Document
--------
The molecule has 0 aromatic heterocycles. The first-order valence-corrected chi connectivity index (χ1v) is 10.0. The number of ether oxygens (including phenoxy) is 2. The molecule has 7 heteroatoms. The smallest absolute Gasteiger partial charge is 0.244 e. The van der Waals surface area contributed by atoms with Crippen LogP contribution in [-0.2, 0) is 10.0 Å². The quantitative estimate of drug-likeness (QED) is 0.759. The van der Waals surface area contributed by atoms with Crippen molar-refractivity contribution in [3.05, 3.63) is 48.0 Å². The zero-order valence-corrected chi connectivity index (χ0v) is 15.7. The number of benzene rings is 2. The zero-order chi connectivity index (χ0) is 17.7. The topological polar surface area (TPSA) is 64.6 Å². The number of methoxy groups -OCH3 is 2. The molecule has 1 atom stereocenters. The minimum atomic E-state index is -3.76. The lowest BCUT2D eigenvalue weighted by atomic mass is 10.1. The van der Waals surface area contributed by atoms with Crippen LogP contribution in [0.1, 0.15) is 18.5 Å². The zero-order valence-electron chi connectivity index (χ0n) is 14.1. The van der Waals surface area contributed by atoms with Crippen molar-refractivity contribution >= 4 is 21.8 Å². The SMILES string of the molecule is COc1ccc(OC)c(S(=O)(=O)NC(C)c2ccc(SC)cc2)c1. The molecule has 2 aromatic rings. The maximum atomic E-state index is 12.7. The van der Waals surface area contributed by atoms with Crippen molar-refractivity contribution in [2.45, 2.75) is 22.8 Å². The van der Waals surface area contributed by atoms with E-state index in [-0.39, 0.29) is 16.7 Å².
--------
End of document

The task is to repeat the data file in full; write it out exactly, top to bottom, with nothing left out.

The molecule has 0 aromatic heterocycles. The first-order valence-corrected chi connectivity index (χ1v) is 10.0. The number of ether oxygens (including phenoxy) is 2. The molecule has 7 heteroatoms. The smallest absolute Gasteiger partial charge is 0.244 e. The van der Waals surface area contributed by atoms with Crippen LogP contribution in [-0.2, 0) is 10.0 Å². The quantitative estimate of drug-likeness (QED) is 0.759. The van der Waals surface area contributed by atoms with Crippen molar-refractivity contribution in [3.05, 3.63) is 48.0 Å². The zero-order valence-corrected chi connectivity index (χ0v) is 15.7. The number of benzene rings is 2. The zero-order chi connectivity index (χ0) is 17.7. The topological polar surface area (TPSA) is 64.6 Å². The number of methoxy groups -OCH3 is 2. The molecule has 1 atom stereocenters. The minimum atomic E-state index is -3.76. The lowest BCUT2D eigenvalue weighted by atomic mass is 10.1. The van der Waals surface area contributed by atoms with Crippen LogP contribution in [0.1, 0.15) is 18.5 Å². The zero-order valence-electron chi connectivity index (χ0n) is 14.1. The van der Waals surface area contributed by atoms with Crippen molar-refractivity contribution >= 4 is 21.8 Å². The SMILES string of the molecule is COc1ccc(OC)c(S(=O)(=O)NC(C)c2ccc(SC)cc2)c1. The molecule has 2 aromatic rings. The maximum atomic E-state index is 12.7. The van der Waals surface area contributed by atoms with Crippen molar-refractivity contribution in [2.45, 2.75) is 22.8 Å². The van der Waals surface area contributed by atoms with E-state index in [-0.39, 0.29) is 16.7 Å².